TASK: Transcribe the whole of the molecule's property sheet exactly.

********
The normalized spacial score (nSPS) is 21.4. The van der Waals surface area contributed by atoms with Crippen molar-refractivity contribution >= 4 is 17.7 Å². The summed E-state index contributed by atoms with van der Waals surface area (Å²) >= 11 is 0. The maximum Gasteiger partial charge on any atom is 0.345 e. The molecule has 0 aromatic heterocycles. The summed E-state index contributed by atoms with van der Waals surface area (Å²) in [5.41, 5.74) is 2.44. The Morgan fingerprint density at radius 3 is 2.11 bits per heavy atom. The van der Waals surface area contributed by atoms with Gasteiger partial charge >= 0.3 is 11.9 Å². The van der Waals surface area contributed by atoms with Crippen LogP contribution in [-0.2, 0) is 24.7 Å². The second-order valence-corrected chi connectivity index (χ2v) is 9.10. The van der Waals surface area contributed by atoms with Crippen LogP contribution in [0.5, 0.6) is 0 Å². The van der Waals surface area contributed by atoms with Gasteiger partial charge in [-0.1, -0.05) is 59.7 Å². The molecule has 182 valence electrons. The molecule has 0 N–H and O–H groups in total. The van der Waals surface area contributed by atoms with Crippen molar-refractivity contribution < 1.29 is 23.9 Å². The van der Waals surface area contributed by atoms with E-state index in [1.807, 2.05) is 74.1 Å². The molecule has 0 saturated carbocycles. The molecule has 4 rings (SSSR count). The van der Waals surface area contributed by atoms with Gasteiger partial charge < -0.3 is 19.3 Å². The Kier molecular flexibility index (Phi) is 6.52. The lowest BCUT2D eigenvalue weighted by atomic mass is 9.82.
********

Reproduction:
The normalized spacial score (nSPS) is 21.4. The van der Waals surface area contributed by atoms with Crippen molar-refractivity contribution >= 4 is 17.7 Å². The summed E-state index contributed by atoms with van der Waals surface area (Å²) >= 11 is 0. The maximum Gasteiger partial charge on any atom is 0.345 e. The molecule has 0 aromatic heterocycles. The summed E-state index contributed by atoms with van der Waals surface area (Å²) in [5.41, 5.74) is 2.44. The Morgan fingerprint density at radius 3 is 2.11 bits per heavy atom. The van der Waals surface area contributed by atoms with Gasteiger partial charge >= 0.3 is 11.9 Å². The van der Waals surface area contributed by atoms with Crippen LogP contribution in [-0.2, 0) is 24.7 Å². The second-order valence-corrected chi connectivity index (χ2v) is 9.10. The van der Waals surface area contributed by atoms with Crippen LogP contribution in [0.5, 0.6) is 0 Å². The van der Waals surface area contributed by atoms with Gasteiger partial charge in [-0.1, -0.05) is 59.7 Å². The molecule has 182 valence electrons. The molecule has 0 N–H and O–H groups in total. The van der Waals surface area contributed by atoms with Crippen molar-refractivity contribution < 1.29 is 23.9 Å². The van der Waals surface area contributed by atoms with E-state index in [1.807, 2.05) is 74.1 Å². The molecule has 0 saturated carbocycles. The molecule has 4 rings (SSSR count). The van der Waals surface area contributed by atoms with Gasteiger partial charge < -0.3 is 19.3 Å². The Kier molecular flexibility index (Phi) is 6.52. The lowest BCUT2D eigenvalue weighted by atomic mass is 9.82.